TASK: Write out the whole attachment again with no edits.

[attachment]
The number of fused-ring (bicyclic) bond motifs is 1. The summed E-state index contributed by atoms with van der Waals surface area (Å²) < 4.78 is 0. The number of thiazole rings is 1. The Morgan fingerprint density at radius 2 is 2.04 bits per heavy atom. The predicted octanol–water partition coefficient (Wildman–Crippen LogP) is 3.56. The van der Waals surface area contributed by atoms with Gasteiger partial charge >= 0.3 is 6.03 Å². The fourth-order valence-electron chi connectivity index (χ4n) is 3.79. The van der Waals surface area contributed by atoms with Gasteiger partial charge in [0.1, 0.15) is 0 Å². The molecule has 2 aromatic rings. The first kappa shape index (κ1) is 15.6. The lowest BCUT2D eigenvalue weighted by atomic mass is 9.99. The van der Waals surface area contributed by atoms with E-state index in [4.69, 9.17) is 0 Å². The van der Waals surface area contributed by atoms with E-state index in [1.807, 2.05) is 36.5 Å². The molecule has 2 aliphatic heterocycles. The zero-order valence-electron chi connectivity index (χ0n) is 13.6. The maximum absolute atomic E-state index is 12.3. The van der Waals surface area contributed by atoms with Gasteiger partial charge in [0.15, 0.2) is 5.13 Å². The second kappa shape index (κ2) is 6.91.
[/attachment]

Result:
The number of fused-ring (bicyclic) bond motifs is 1. The summed E-state index contributed by atoms with van der Waals surface area (Å²) < 4.78 is 0. The number of thiazole rings is 1. The Morgan fingerprint density at radius 2 is 2.04 bits per heavy atom. The predicted octanol–water partition coefficient (Wildman–Crippen LogP) is 3.56. The van der Waals surface area contributed by atoms with Gasteiger partial charge >= 0.3 is 6.03 Å². The fourth-order valence-electron chi connectivity index (χ4n) is 3.79. The van der Waals surface area contributed by atoms with Gasteiger partial charge in [0.1, 0.15) is 0 Å². The molecule has 2 aromatic rings. The first kappa shape index (κ1) is 15.6. The lowest BCUT2D eigenvalue weighted by atomic mass is 9.99. The van der Waals surface area contributed by atoms with E-state index in [4.69, 9.17) is 0 Å². The van der Waals surface area contributed by atoms with E-state index in [1.807, 2.05) is 36.5 Å². The molecule has 2 aliphatic heterocycles. The zero-order valence-electron chi connectivity index (χ0n) is 13.6. The maximum absolute atomic E-state index is 12.3. The van der Waals surface area contributed by atoms with Gasteiger partial charge in [0.15, 0.2) is 5.13 Å². The second kappa shape index (κ2) is 6.91.